\displaystyle ESI=\prod_{i=1}^n\left(1-\left|\frac{x_i-x_{i_0}}{x_i+x_{i_0}}\right|\right)^\frac{w_i}{n}

Where x_i is the n-th property of the planet — in this case, either radius, density, escape velocity or surface temperature — x_{i_0} is the value of this property for Earth, and w_i is the weight exponent of a property. For the parameters usually used by the ESI, these values are

Property Reference Weight Exponent
Radius 1 R_\oplus 0.57
Density 1 \rho_\oplus 1.07
Escape Velocity 1 V_{e_\oplus} 0.70
Surface Temperature 288 K 5.58

The formula I will use to evaluate the habitability of an exoplanet will be rather anthropocentric – for all I know, solid, hot super-Earth-type planets like Kepler-10 b may be the most frequently inhabited planets in the Galaxy, but all I know of is Earth-life, and so this formula will be centered around finding Earth-like life. It will effectively be based on Guassian distributions, and will take the form

\displaystyle H = \prod_{i=1}^4 \frac{1}{\sigma\sqrt{2\pi}}\exp\left(-\frac{(x_i-\mu)^2}{2\sigma^2}\right)

Here, μ acts as a reference value much as in the ESI formula, σ describes the broadening of the distribution and will effectively be used to determine the tolerance of variation on a particular parameter, and x_i is the parameter we look at. As the product sign suggests, we calculate this for each of four parameters and multiply the results. Here, the four parameters are the stellar temperature, planet mass, planet radius, and planetary insolation.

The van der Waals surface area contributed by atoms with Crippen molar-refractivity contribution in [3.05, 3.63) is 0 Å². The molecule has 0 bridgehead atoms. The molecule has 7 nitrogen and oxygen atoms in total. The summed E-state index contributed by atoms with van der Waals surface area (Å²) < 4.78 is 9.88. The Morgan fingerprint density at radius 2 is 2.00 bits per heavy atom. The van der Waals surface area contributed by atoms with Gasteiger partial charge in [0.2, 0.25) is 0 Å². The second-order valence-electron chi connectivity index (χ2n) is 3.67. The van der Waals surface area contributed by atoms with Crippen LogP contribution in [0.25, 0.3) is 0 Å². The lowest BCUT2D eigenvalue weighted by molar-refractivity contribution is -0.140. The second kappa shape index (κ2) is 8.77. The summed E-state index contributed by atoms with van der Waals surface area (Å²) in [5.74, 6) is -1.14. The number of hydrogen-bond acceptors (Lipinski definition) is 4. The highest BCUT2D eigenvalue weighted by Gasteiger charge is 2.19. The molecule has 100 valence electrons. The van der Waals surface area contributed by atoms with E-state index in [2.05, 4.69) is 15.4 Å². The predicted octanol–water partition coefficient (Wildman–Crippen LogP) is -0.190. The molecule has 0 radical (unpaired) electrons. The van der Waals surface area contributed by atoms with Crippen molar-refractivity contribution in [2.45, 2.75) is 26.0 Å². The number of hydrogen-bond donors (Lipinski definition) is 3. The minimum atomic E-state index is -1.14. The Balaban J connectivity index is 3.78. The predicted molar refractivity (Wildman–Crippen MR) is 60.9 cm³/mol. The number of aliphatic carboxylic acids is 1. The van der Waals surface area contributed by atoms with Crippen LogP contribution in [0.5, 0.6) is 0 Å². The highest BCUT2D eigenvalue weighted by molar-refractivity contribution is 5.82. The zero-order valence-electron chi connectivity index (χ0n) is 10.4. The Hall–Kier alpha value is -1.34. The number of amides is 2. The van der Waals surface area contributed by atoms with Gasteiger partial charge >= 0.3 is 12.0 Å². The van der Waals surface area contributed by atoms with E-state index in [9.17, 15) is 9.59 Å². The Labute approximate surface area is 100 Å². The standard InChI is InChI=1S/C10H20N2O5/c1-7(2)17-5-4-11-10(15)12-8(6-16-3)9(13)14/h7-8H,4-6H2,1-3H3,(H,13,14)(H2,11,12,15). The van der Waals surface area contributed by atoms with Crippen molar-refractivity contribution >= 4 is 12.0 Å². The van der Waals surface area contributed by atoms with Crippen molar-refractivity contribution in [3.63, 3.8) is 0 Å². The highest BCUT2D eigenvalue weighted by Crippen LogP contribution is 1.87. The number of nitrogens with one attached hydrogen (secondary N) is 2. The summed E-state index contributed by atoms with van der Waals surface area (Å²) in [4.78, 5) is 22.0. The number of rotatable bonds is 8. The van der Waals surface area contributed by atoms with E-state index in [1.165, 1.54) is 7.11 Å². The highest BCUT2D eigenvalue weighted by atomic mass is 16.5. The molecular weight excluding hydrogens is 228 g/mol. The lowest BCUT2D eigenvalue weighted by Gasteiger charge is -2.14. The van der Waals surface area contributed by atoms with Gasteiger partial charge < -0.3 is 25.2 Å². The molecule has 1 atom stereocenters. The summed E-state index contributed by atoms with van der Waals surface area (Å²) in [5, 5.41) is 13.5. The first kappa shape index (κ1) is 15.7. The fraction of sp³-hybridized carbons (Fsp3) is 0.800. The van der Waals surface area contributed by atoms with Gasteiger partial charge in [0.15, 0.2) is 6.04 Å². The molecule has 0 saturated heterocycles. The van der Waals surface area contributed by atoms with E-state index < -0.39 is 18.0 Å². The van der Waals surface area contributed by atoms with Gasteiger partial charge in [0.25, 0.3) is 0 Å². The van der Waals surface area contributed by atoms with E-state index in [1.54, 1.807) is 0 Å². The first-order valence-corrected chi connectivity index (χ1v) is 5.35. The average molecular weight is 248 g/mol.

For the stellar temperature, I chose σ=0.001 and μ=5500, which is some 277 K cooler than our sun. It seems that early K dwarfs are probably a sort of “sweet spot” for planet habitability. As such, if you found an Earth-analogue around an early K dwarf, it would rank higher on this scale than Earth itself. For the planetary mass and radii, I chose μ=1.0 for obvious reasons, and chose σ=5 and σ=0.75, respectively — punishing radius pretty heavily. Lastly, I chose insolation values of μ=1 and σ=1. All values of σ are in terms of that of Earth. Lastly, the values were normalised to make 1 the highest achievable value.